There’s still no cure and no vaccine. People still die from it. It’s still being transmitted in alarming rates in some areas of the world (sub-Saharan Africa) and in some sections of the United States (the Southeast).
And yet, and yet...
There’s no getting around it: Death rates from HIV/AIDS plummeted from a high in the United States of 41,699 in 1995 to 6,456 in 2015 (the latest year for which statistics are available). HIV/AIDS treatment is a health care success story. In 1994, HIV/AIDS became the leading cause of death for Americans ages 25 to 44. About 675,000 people in the United States have died from AIDS since that first report about a mysterious lung infection in Morbidity and Mortality Weekly Report in 1981. Now there’s serious talk about eradicating the disease in this country, starting with none other than Robert Redfield, CDC director and a former AIDS researcher. “I think it could be done in the next three to seven years, if we put our mind to it,” he said in March.
Source: CDC’s National Center for HIV/AIDs, Viral Hepatitis, STD, and TB Prevention, “Mortality Slide Series through 2015”
And on an individual basis, the message to a patient is entirely different—and an optimistic one. “We can literally say to some people when they are newly diagnosed with HIV that if they take their medicine, that their survival is going to be measured in decades, not months or years,” says Paul E. Sax, MD, the clinical director of the HIV program and division of infectious diseases at Brigham and Women’s Hospital in Boston. “And that they may live as long as a person who is HIV negative.”
The first breakthrough came in 1987 with AZT, the first FDA-approved antiretroviral drug to show some effectiveness against HIV though it had some serious side effects, including anemia. In 1995 the FDA approved the first protease inhibitor, saquinavir, which was followed by approvals of ritonavir and indinavir. They ushered in an era of treatment with highly active antiretroviral therapy (HAART). By 1997, HAART became the new standard of care, and AIDS-related deaths declined 47% in 1997 compared with 1996.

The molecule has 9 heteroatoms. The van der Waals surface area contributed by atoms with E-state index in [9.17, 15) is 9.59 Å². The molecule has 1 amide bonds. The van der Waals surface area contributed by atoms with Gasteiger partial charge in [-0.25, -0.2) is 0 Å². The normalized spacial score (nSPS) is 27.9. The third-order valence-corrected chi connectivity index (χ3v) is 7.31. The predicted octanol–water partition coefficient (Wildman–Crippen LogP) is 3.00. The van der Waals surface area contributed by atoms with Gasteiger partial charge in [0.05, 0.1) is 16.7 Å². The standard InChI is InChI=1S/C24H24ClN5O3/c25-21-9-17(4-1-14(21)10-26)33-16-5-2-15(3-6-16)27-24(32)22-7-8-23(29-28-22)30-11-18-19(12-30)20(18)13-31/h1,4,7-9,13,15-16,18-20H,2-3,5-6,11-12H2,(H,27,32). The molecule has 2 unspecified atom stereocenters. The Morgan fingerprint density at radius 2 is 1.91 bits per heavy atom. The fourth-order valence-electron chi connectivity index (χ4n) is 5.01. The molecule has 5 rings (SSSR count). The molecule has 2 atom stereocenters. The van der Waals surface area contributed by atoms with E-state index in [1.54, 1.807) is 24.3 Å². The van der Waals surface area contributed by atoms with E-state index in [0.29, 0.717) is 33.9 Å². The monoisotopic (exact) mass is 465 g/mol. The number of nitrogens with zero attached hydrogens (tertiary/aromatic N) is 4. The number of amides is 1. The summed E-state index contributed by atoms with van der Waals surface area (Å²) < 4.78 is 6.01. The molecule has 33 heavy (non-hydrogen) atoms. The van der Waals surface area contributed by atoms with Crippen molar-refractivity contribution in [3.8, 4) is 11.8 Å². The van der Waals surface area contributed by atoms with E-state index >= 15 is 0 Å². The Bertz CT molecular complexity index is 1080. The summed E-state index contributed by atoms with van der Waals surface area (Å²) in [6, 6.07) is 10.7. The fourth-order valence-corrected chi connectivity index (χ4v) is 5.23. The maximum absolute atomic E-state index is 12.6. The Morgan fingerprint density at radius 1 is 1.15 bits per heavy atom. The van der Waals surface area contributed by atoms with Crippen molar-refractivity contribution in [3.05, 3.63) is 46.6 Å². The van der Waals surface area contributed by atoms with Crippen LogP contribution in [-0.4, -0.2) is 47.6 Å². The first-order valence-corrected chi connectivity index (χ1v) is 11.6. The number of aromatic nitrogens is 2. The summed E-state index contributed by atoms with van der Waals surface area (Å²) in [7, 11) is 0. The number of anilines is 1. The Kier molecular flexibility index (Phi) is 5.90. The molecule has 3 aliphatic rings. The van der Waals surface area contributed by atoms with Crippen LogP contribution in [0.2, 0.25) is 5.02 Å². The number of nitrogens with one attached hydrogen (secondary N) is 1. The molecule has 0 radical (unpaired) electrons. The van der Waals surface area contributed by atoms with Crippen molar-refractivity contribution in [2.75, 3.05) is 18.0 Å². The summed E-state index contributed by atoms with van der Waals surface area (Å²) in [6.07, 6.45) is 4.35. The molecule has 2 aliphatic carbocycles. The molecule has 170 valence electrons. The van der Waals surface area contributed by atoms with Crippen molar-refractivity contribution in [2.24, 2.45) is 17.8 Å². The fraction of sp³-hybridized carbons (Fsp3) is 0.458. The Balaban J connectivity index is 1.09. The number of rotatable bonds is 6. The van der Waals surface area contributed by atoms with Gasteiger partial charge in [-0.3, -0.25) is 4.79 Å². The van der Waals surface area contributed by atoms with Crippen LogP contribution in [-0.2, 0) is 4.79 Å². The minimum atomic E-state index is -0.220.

The success of HIV/AIDS treatment has had a ripple effect, notes David Hardy, MD, an AIDS researcher at George Washington University. The obvious example, he says, are the antiviral drugs for hepatitis C.
Paul E. Sax, MD
So why aren’t there annual victory parades? For one thing, the slow response of the government at the beginning of the epidemic means many people suffered and died. And there’s danger in complacency, notes Sax. “Because with infectious diseases, if you turn your back on them, you don’t provide enough resources and support, they can come roaring back.”
Transmission of HIV remains a major public health concern. Condoms help. Adherence to HIV/AIDS treatment reduces the risk of transmission by people who are infected. Pre-exposure prophylaxis (PrEP) is another tactic that homes in on people who are at risk of getting, but aren’t yet, infected. The PrEP regimen involves taking daily doses of tenofovir and emtricitabine (they are combined into one pill and sold as the brand-name drug Truvada). According to the CDC, it can reduce the risk of acquiring an HIV infection by 92%.
“You know for people who regularly attend clinic and are engaged in care, adherence is actually quite good,” says Sax. For many of his patients, it’s like clockwork. “They’re the kind of people who, when they change time zones, they still take their medications at the same time. But there is a small set of people who just cannot get it together to take the medicine. And that’s one of the challenges. Getting those people on care seems to be difficult.”
Another challenge is caring for people with HIV/AIDS into their later years. They have higher rates of heart disease, mostly, but also stroke, diabetes, liver disease, and kidney disease. “This may be as a result of the medications, or may be a result of the long-term infections,” says Hardy. It’s a point he made in April in a Washington Post story about this problem.
More study is needed. Or, as Hardy puts it, we still “don’t know for sure.”
We don’t know for sure because HIV-infected people weren’t living long enough for providers to be able to document their long-term health needs. And that brings us back to where we started.
“It’s really astounding,” says Sax, of the evolution of HIV/AIDS from a death sentence to a treatable, chronic condition. “It’s one of the great success stories in the history of medicine.”